We’ve all seen stories about floors collapsing and seriously injuring people. While floor collapses can be attributed to several factors, a poorly kept house crawl space can be one of the leading contributors to the problem.
If you’d prefer to keep your floor and all who walk on it safe, and you also have a vested interest in maintaining the overall health of your home, you must be proactive when it comes to your crawl space’s condition.
There are several ways that you can optimize your crawl space to keep it in excellent shape. In this write-up, our team shares with you 8 things that you can do this week that could save your house from collapsing.
- Invest in Critter Proofing
Everything from rodents to raccoons to cats can wreak havoc on your crawl space and everything that’s kept inside of it. Critters can chew through wires. They can break pipes to gain access to water. They’ll also breed and defecate in your crawl space which can lead to animal control issues and fowl odors.
To avoid all of those factors, secure your crawlspace entrances with strong chicken wire that cannot be chewed through. It’s imperative that you avoid using crawl space sealing solutions that don’t breath since your crawlspace receiving air is integral to its remaining mold-free.
- Reduce the Negative Effects of Evaporation
As the day heats up, water will evaporate from the ground under your house crawl space and with nowhere to go, will absorb into your crawl space’s wood and insulation. After a while, wood will start to rot and your foundation may start to fall out.
To keep evaporation from ruining your crawl space, consider putting a plastic tarp over your crawl space’s floor.
- Ensure That Radon Isn’t a Problem
Radon is a natural gas that is odorless and deadly. It rises out of the ground naturally and, depending on where you live, the rate in which radon occurs can present serious health issues to your family.
Testing for radon in your house crawl space can give you a clear reading as to whether or not the gas is something that you should be concerned with. If radon readings turn out to be concerning, skilled contractors can offer solutions to remedy the problem.
- Fill in Depressions
Since most crawl space floors are comprised of exposed dirt, it’s easy for depressions to form in the ground via run of the mill erosion. As depressions start to get larger, water may start to pool in them which can add to the moisture in your crawl space and contribute to problems like mold and rot.
The best way to deal with depressions is to get your hands on some free dirt and fill them in. If you’re planning on tarping your crawl space’s floor (as was suggested in our second point) you must fill in your ground’s depressions before doing so.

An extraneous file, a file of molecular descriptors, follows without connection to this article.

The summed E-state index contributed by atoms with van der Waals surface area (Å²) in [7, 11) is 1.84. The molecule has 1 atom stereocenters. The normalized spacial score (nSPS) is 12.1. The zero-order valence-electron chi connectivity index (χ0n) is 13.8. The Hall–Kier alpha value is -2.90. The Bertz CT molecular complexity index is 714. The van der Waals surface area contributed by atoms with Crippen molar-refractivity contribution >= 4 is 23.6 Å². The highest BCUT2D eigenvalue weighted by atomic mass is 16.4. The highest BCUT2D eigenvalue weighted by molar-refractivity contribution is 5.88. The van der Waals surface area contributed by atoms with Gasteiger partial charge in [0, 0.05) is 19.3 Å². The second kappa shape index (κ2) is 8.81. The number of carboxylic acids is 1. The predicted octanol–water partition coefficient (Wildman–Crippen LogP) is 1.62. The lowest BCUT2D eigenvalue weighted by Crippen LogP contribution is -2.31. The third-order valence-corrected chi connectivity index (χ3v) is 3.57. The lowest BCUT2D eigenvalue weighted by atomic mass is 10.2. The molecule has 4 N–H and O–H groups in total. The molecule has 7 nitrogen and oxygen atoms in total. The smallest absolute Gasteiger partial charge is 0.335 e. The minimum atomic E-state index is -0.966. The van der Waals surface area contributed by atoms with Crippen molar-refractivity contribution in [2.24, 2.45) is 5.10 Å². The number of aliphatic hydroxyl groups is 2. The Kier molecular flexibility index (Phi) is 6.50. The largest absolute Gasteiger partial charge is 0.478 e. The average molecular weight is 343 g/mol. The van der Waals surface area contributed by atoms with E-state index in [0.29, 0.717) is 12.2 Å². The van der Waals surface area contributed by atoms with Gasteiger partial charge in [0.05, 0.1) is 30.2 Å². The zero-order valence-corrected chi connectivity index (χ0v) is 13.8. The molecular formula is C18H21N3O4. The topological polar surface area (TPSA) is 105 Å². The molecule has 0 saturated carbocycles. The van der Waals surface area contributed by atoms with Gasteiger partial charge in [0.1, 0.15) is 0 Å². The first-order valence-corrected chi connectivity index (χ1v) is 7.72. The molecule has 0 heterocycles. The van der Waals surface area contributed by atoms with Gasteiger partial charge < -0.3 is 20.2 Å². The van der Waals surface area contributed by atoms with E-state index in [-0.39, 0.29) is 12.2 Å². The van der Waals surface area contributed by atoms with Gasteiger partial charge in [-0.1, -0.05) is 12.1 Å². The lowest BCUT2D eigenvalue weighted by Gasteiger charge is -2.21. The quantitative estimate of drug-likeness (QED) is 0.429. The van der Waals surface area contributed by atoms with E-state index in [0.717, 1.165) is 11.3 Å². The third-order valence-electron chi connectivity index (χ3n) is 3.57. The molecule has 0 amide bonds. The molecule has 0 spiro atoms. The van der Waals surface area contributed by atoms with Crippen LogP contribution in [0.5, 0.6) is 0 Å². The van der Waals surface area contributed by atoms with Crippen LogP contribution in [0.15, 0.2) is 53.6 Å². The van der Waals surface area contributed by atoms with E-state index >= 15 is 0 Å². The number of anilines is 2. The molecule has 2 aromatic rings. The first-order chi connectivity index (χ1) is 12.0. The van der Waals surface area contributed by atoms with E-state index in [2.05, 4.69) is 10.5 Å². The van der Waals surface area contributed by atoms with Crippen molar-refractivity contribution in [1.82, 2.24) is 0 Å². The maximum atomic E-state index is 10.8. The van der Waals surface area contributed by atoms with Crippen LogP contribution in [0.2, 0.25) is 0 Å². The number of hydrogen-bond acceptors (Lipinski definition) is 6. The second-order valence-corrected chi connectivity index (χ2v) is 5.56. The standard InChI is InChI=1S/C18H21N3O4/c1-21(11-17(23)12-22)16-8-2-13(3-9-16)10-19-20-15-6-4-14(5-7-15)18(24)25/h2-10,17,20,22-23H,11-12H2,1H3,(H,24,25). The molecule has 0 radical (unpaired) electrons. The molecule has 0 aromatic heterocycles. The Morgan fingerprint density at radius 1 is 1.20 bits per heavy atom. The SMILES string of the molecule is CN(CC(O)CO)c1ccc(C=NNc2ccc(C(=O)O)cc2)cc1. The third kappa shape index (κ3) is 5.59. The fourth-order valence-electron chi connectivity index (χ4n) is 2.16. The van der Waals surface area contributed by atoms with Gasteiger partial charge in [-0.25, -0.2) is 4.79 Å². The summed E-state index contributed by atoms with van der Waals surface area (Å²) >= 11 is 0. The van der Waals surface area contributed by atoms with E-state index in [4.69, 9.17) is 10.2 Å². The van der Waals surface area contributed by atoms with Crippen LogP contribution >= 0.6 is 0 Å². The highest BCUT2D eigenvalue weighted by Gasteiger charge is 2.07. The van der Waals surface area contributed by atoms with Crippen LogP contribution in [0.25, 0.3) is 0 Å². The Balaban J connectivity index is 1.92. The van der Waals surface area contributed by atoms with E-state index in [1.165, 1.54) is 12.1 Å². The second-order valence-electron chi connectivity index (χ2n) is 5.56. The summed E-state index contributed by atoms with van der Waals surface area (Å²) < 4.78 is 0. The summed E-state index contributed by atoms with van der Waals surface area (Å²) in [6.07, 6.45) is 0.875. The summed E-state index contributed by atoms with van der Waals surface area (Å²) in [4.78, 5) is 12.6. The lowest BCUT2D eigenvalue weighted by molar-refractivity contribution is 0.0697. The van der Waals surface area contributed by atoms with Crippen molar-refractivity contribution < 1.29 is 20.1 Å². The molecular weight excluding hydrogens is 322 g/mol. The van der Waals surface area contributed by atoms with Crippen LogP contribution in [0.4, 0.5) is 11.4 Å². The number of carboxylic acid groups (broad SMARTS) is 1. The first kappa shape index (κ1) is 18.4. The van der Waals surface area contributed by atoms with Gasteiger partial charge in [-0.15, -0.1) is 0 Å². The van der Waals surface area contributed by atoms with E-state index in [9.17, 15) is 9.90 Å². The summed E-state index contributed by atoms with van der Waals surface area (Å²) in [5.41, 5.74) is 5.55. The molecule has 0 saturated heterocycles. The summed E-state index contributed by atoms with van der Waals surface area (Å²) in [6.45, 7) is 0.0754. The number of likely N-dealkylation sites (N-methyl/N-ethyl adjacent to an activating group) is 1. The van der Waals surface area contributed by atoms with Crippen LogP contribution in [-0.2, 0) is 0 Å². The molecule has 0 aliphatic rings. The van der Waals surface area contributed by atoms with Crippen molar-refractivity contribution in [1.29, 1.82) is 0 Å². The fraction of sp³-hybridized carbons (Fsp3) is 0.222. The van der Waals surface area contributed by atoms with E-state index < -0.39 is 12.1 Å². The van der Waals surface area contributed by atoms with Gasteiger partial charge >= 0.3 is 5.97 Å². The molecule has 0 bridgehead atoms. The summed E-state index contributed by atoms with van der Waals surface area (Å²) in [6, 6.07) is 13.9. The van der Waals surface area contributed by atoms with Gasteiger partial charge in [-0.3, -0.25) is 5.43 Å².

- Add Additional Support to Beams
Your home’s floor is likely held up by a series of wooden beams that you should be able to identify in your house crawl space. Over time, these beams may start to sink into the ground depending on how dense the dirt under your house is.
Sinking beams mean sagging floors which are not only uncomfortable to walk on but are much less secure than flesh surfaces.
If you notice sagging beams in your crawl space, work with a contractor to lift those sections of your floor so you can add additional wood to your beam and even things out. You’ll likely have to revisit this process every few years.
- Replace Wood Beams With Concrete
While wood is the standard when it comes to the infrastructure of your house crawl space, wood is also susceptible to several elements that can make it rot away. Concrete, on the other hand, is much sturdier and will add to the overall stability of your home.
Given that fact, many homeowners have contractors replace the wooden beams that are holding up their floor with concrete blocks. This swap eliminates the chance of your supports rotting and will reduce sinking risks.
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- Throw in a Dehumidifier
If you’ve ever spoken to a contractor about crawl space encapsulation, you’ve likely heard them talk to you about working with a dehumidifier. A dehumidifier can be an outstanding way to make your crawl space even less susceptible to humidity after you’ve done things like tarped your dirt floor.
Investing in large dehumidifiers can be pricey but may be well worth the expense if you live in humid areas where moisture may be a heightened problem.
- Replace Damaged Wood
Any time that you notice wood in your crawl space that’s rotted, you should be proactive about replacing it. Rotted wood not only does nothing to support your home but can emit odors.
Wood infrastructure can usually be replaced in sections so you shouldn’t have to worry about gutting your whole crawl space if you notice a few rotting pieces. To ensure that your crawl space’s integrity is maintained as you replace beams, work with a qualified contractor.
A Well Maintained House Crawl Space Means a Well Supported Home
Your home is probably the most important material thing to you and your family. If you’d like to keep it safe and in good condition, we recommend optimizing your house crawl space by leveraging the tips that we’ve just shared.
While working on your crawl space might not seem like it belongs at the top of your home improvement checklist, believe us when we say that sometimes the least visible things can have the biggest impact on your life.
For more advice on all things homes, check out additional content on our blog.